Brexit: A wake-up call for a citizens’ energy transition!
I can’t speak for you, but in my case, the Brexit had for me the opposite effect of the fall of the Berlin wall. I was in high school in 1989, but it was clear to me that the reunification of Germany would lead to a more peaceful and prosperous Europe. In the case of the Brexit, it’s difficult to see what positive outcomes might unfold, especially given that the Brexit implications didn’t seem to have been thought out by its own leaders.
Like it or not, being unsatisfied with Brussels means being unsatisfied with our national representatives. When I hear we should return EU power to capitals, I worry about the continuous – even after the UK vote – misinformation from too many of our national “leaders” and their abusive manipulation of the EU citizens. But I also worry because there is almost no reaction from the EU institutions – at least not officially.
Those familiar with the EU law-making process know very well, that in the case of the ordinary legislative procedure that applies for most EU acts, it is the European Council and the European Parliament that pass European legislation based on a proposal made by the European Commission. The European Parliament can block a legislative proposal from the Commission by a majority, while in the case of the Council a minority is enough to block a legislative proposal and its related amendments.
And guess what? Who serves in the EU council? Yes, head of States and Governments and their Ministers. All nationally elected! Maybe some of them vote against their conscious and interests of their citizens when they are in Brussels!! We don’t really know as the council-level votes and discussions are not publicly available. We, certainly, don’t read of national “leaders” calling for transparency about their own work in Brussels!
Without being paranoid it makes me wonder. The first reform I would suggest (yes I will get to energy) to reconcile Europe with its citizens would be transparency: why not web-stream the debates and the voting at the Council meetings, or reflecting Member States’ positions in the public “Council Conclusions”, as they are available as internal documents. Web streaming would deter the carpet dealers’ negotiations and install transparency leading to understanding and clarity. But it would also mean that some of our national “leaders” would have to look for a citizenship on another planet!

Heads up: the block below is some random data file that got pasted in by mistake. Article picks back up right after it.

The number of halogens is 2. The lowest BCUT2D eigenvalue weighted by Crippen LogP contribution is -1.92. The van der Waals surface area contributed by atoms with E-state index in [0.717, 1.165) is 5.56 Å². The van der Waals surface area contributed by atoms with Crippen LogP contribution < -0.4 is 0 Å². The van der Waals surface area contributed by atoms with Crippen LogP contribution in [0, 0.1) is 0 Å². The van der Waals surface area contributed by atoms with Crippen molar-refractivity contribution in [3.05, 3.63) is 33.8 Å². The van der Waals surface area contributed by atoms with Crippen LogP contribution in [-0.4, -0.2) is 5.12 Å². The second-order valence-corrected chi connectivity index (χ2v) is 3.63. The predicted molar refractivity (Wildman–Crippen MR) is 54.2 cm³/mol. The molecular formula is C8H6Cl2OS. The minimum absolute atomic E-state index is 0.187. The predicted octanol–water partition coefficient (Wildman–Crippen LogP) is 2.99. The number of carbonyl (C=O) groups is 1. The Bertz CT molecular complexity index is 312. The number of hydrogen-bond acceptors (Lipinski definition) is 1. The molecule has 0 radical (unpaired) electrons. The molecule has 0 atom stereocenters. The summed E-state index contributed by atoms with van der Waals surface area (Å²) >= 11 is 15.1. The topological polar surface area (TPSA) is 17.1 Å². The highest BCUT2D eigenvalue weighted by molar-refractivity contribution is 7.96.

While the Commission is in theory completely independent of national interests, in practise, the Commission seeks consensus between the Council and the European Parliament. That means, the Commission’s proposals are already compromised and often less ambitious than science suggests and technological progress allows. To put it in perspective, if halogen lamps are still not banned from the EU market, it is because some of the Council Members rehashed the “job losses” argument, again. If the renovation of public buildings is required only for those owned and occupied by central governments, it is because Member States did not want to expand this requirement to public buildings at all governance levels (as suggested by the European Parliament). And if the Commission came-up with a business-as-usual indicative energy savings target of 27% for 2030, it is because some Member States would have never voted for a more ambitious and binding one. We all know of other examples.
To build people’s Europe, I would suggest to the President of the Commission to make sure his staff comes up with a low-carbon energy transition package that is citizen-centred and future-oriented. Yes, amazingly with a vision!
EU citizens are concerned by their health, the well-being of their families and by keeping Europe a liveable place for their children. Such a package should be based on the societal impact of the transformation of the EU energy system. This would mean for a starting position using a societal discount rate instead of the private one and making sure that energy savings can compete on equal basis with the supply side as the Commission did promise to do. Let us not kid ourselves. Our objectives have a societal perspective. Surely we need to be consistent.
A citizen centred energy transition proposal would include at least a plan to:
- Phase-out all inefficient buildings, as these buildings are anyway unhealthy and running them is costly for EU citizens, by requiring all EU buildings to be renovated to the net zero energy consumption level.
- Prohibit inefficient technologies from the EU market, as they are making Europe the developing world of the OECD countries, by allowing for sale only the best available technologies in the world.
- Eliminate polluting cars, as they increase the number of premature deaths of EU citizens, by allowing for sale and use only cars using clean energies.
- Ban the use of fossil fuels in Europe, as these fuels are making breathing challenging for EU citizens, by increasing the share of energy savings and renewables in the EU energy mix.
Such an ambitious proposal would, certainly, unleash the 4th industrial revolution in Europe. It would, with no doubt foster innovation, create jobs and drive growth, all which would avoid the EU Millennials being tomorrow’s refugees. It is undoubtedly needed!
This column was published for the first time on August 5th, 2016 on eceee